However, when asked about potential hopes to be drafted into the minors or even major league. Rosser said he focused on the now: “I set small goals to achieve the larger ones.” He also stated the potential for accomplishments in the game are “unlimited.”
Hopes spread to his current coach, Jeff Thurman, who praises Rosser’s ability saying that his pitch variety is one of Rosser’s greatest strengths that he takes to Truett-McConnell and possibly further. Being able to continually locate a fastball, curveball and slider, as well as Thurman saying he can do change-ups well too, adds a lot to his already high ceiling and continuing to grow could lead Rosser very far.
Jobs decrease slightly in state, as Hurricane Irma impacts Coastal Georgia
ATLANTA – State Labor Commissioner Mark Butler said today that Hurricane Irma caused Georgia’s job numbers to fall and unemployment claims to rise in September.
Butler noted that the state lost about 500 jobs for the month. Similarly, Georgia also saw nearly 25,000 unemployment claims filed in September. That was a modest increase from the prior month and from September 2016. A 240 percent jump for the month in the coastal region drove the statewide numbers up slightly, the commissioner said.
“Even though the hurricane did have a negative effect on Georgia’s job and unemployment claims numbers, we still had a record month for employment and persons entering the workforce,” Butler said. “This shows the strength of Georgia’s economy and job market.”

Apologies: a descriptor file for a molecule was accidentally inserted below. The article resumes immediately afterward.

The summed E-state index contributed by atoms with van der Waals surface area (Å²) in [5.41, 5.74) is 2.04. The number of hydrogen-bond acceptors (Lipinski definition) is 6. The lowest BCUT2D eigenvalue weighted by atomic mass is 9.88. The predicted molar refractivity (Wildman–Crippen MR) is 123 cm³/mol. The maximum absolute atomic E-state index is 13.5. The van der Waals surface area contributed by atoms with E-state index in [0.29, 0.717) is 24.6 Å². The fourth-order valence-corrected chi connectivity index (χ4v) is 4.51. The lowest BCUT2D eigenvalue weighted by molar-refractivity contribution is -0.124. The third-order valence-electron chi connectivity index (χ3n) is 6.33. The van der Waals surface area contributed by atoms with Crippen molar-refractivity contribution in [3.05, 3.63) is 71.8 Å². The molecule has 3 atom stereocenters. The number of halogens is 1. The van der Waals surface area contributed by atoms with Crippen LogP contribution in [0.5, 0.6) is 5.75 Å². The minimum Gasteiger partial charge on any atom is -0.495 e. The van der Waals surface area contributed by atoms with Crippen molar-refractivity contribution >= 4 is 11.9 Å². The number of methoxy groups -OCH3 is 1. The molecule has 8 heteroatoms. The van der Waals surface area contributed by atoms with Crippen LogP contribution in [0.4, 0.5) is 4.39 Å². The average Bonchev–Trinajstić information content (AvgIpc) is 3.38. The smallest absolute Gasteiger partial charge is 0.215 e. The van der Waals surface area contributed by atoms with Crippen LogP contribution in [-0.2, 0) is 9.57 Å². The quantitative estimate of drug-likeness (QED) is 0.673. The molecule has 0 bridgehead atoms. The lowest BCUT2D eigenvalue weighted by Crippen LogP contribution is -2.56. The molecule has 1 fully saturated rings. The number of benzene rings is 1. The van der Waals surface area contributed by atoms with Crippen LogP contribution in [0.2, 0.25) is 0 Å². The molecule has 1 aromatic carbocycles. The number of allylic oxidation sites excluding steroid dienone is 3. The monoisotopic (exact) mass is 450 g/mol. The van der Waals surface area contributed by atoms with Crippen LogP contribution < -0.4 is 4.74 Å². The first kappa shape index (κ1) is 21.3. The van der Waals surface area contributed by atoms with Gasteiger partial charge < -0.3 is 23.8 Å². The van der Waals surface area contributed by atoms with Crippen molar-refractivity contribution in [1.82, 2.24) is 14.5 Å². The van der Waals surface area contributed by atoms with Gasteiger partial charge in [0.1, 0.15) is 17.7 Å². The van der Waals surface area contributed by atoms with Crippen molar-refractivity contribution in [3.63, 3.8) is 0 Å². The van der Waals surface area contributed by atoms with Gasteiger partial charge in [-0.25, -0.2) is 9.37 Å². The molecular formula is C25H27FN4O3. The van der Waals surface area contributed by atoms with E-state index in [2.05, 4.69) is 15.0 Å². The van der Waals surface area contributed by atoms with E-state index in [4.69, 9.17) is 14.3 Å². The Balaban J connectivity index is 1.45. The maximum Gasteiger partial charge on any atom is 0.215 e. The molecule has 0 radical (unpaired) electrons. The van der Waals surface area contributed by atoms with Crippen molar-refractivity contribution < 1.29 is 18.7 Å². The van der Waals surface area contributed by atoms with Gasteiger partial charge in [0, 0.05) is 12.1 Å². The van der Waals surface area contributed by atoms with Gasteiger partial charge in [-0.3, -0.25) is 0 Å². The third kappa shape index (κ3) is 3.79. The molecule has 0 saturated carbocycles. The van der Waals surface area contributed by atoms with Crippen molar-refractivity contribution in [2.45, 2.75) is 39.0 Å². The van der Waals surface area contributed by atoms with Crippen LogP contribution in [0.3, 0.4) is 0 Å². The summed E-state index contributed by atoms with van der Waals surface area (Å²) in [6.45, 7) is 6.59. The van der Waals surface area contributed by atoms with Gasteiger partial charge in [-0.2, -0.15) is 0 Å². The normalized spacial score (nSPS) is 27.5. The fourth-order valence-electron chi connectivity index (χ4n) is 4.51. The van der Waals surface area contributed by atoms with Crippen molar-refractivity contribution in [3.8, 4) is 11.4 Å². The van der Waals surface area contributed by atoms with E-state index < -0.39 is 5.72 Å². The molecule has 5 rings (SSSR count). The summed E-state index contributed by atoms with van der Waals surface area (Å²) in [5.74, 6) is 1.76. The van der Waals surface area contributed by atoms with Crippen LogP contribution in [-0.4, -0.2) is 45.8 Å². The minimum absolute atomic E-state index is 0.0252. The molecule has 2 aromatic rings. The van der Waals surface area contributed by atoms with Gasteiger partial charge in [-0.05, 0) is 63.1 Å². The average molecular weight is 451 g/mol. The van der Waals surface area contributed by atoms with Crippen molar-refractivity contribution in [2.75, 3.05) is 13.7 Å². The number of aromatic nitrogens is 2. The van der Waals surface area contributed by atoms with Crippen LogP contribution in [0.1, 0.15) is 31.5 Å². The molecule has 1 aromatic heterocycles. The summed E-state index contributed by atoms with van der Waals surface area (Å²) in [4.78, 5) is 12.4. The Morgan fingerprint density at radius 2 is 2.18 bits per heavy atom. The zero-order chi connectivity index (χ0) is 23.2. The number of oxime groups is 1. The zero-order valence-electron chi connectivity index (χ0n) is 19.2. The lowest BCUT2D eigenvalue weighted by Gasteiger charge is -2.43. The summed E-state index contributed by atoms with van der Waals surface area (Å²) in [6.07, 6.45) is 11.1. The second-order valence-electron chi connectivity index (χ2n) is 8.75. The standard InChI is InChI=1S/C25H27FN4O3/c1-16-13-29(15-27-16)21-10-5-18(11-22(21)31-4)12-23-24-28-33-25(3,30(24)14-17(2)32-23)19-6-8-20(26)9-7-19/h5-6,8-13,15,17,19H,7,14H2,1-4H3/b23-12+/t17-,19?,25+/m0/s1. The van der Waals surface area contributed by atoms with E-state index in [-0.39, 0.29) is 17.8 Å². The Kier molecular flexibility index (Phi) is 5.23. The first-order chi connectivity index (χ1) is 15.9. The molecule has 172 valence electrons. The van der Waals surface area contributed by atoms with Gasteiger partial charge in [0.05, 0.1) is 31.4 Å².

Butler noted that even though September’s numbers were impacted by Hurricane Irma those changes were not enough to significantly affect the state’s strong performance over the past 12 months. Georgia added more than 84,000 new jobs during that time, Butler said.
Further, Butler said in September the state jobless rate continued to decline. He reported the September unemployment rate was 4.5 percent, down from 4.7 percent in August. It was last that low in June 2007. The monthly rate compares favorably to last September when the rate was 5.4 percent.
Butler added that employment among the state’s residents was up by 35,649 from August. That’s the largest single-month gain in at least 40 years. The labor force, which is the number of residents employed and those unemployed but actively looking for work, rose by 25,761, as the number of unemployed declined by 9,888.
“It continues to be a very good year for Georgia’s economy when you look at the whole picture,” Butler said.
With the monthly job loss, Georgia ended September with 4,497,200 total jobs. Jobs were up 1.9 percent from September 2016.
Most of the over-the-year job growth came in professional and business services, 28,200; leisure and hospitality, 19,200; education and health services, 14,600; and trade, transportation and warehousing, 10,400.
Statewide, unemployment claims were up by 3.6 percent to 24,666, due largely to temporary claims filed in manufacturing and accommodations and food services. Compared to September 2016, claims were up a modest 1.1 percent from 24,403.
Employ Georgia, the GDOL’s online job listing service at employgeorgia.com showed 56,210 new active job postings in Georgia for September.
Visit dol.georgia.gov to learn more about career opportunities, Employ Georgia and other GDOL services for job seekers and employers and to connect with us on social media.
DATA FOR THE METRO AREAS ARE ATTACHED, TABLES AND GRAPHS REFLECTING LABOR MARKET DATA ARE AVAILABLE AT http://dol.georgia.gov/current
NEWS MEDIA NEEDING ADDITIONAL INFORMATION MAY CALL (404) 232-3685